The result is a tribute to venial theft. Up one of the cypresses beside her swimming pool grows a superb, single flowered white rose which even the experts cannot identify. It has five fine petals on each flower and on a recent visit the prince of botanists, Martyn Rix, considered it a cross between two celebrated parents, Rosa gigantea and Rosa brunonii. Nobody knows but thanks to Joanna’s theft it is still in cultivation. It died out at La Mortola but its rescuer has saved a parent from which it has been reintroduced. Her advice is never to plant a climbing rose to conceal a dead tree as the tree will often be rotting underground and will kill off the rose too. Only try to clothe a healthy, living trunk.
It was not only the Provençal sunshine which made me warm to this spirited lady, still revelling in her personal array of flowers. This month her pride is the fleshy-leaved Hoya carnosa, a lovely tender climber from Eastern Asia. In Britain a Hoya is hopeless outdoors but against a warm wall in Provence it survives most winters in a large tub. It likes a wall to which it can attach its aerial roots and Joanna’s advice is to feed it once a month with liquid manure. If it is kept well watered it will then flower a second time in August and will be packed with shoots which root easily as cuttings.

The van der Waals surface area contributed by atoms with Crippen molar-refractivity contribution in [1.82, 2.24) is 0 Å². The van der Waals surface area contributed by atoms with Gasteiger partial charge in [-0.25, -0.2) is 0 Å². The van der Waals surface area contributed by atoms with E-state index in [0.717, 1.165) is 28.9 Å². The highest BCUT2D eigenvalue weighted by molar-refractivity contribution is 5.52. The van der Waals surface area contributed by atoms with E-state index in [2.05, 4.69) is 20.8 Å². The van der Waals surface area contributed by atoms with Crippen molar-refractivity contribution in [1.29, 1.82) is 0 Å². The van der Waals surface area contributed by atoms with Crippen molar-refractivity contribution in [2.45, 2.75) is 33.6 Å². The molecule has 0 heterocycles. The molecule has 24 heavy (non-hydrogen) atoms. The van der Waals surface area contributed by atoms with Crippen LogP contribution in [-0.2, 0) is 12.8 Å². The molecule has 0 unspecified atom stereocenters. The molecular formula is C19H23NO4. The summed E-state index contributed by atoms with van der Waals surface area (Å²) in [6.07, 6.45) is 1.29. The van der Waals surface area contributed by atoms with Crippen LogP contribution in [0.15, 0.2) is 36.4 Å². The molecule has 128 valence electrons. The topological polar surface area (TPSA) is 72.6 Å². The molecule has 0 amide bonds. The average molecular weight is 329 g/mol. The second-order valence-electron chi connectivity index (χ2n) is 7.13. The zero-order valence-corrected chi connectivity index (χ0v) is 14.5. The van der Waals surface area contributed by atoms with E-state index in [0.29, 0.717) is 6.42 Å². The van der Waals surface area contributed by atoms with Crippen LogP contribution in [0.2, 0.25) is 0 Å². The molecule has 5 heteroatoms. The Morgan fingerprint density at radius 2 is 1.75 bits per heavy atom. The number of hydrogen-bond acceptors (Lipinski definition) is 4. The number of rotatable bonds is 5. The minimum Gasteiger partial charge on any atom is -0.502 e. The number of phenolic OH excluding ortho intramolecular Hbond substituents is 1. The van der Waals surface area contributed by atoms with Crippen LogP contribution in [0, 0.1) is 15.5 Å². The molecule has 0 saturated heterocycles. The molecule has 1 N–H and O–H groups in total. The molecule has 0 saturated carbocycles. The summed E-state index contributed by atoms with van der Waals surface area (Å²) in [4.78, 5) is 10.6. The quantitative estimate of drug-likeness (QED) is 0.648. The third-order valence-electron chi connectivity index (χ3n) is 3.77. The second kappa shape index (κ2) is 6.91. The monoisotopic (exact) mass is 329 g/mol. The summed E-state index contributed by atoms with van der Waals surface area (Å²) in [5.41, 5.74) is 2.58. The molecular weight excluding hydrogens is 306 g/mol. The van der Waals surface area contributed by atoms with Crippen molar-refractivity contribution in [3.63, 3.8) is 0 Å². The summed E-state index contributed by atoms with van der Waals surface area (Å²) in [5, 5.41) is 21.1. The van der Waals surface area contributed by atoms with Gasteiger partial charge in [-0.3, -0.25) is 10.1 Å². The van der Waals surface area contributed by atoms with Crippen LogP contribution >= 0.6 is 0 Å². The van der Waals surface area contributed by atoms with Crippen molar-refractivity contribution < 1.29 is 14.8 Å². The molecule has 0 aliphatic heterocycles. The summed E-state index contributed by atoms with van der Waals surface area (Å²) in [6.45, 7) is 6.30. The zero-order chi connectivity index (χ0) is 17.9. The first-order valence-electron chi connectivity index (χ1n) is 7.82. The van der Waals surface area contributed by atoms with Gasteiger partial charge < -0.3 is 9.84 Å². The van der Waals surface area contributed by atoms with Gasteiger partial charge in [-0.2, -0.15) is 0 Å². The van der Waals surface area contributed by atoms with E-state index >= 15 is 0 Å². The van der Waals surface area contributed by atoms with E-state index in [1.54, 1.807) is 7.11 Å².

From the early Winter Sweet to 7ft tall Dahlia imperialis and its lilac flowers, the garden at Le Prieuré has itself become an “enfant” of “Paradis”. So often expatriate gardeners are the ones who show most initiative, impelled by their unfamiliar land. I left no longer dreaming of violets but on the way back I found the footnote to my dreams. In Tourrettes, as in Nice, the celebrated Confiserie Florian sells true crystallised violets whose flowers and leaflets are sugared and preserved in a classic shade of violet-blue. If placed at the bottom of a glass of champagne they are said to turn the fizz to a dreamy shade of violet. Before trying them on this summer’s graduating students, I ate a cystallised flower or two and wondered if I would have made a garden as notable as my hostess for the afternoon.
Robin Lane Fox travelled with www.susanwornertours.com